Countess, duchess, marquise and medieval queen
The first woman of power in medieval times, Mathilde von Tuszien now lives in the legend
Matilda of Canossa, the only woman whose monumental tomb is hosted in Saint Peter's Basilica in Rome together with that of Queen Christina of Sweden, was the most representative female exponent of the European Middle Ages, and played a fundamental role in the conflict between Church and State. Thanks to her mediation, the heir of Charles the Great begged forgiveness of the Pope.
Henry IV made his way to Canossa where the Pope was staying in the castle of Countess Matilda. He did penance in the snow outside the castle for three days. Finally, Pope Gregory VII gave absolution to him. This happened in the morning of January 28, 1077, at the height of Matilda's power. Over the course of the next few years, Matilda tried to reinforce and enlarge her feud until she met the new Emperor Henry V, son of her ancient enemy, who appointed her vice-queen of Italy in the Castle of Bianello: For the first time in history, a political nucleus was created in Italy that was neither dependant on Pope nor on the Germanic imperial power. This event is celebrated every year during the Historical parade of Quattro Castella.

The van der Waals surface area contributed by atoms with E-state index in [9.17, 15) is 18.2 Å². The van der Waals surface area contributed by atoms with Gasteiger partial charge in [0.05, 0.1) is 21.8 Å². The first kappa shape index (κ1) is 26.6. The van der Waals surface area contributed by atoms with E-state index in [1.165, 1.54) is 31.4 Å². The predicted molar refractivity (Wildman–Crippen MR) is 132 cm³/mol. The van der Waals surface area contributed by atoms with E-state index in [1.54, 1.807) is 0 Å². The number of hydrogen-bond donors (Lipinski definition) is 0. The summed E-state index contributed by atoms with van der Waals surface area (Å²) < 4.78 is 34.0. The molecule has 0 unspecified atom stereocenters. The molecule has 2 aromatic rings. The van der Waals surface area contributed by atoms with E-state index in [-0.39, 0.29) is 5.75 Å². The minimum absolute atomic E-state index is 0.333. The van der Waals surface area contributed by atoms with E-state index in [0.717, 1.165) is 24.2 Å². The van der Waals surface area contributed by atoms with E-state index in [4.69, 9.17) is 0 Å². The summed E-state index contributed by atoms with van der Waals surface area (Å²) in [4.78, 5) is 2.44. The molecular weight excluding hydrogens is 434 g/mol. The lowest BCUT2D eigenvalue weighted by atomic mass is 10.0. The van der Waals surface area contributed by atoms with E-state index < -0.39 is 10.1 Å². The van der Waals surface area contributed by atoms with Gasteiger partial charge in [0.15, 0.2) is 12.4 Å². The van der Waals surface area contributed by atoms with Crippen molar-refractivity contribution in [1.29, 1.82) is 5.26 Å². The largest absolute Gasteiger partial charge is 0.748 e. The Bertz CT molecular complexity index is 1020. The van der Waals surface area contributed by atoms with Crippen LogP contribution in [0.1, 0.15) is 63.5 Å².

Another important event worthy of mention is the Historical Parade of Canossa. Terre di Matilde are now the heart of a fascinating cultural tour across the sweet hills and gentle slopes of Reggio-Emilia, that are still dominated by the imposing castles of the Great Countess
- Mantua, March 1046 - Bondeno of Roncore, July 24, 1115
- 6 years when witnesses the death of his father
- 30 years she's the only undisputed ruler of all the lands ranging from Lazio region to Lake Garda.
- 40 years of reign
- 120 days the duration of the wedding party organized for Guelph V
- In 1111 Matilde was named "Queen of Italy" and "Imperial Vicar"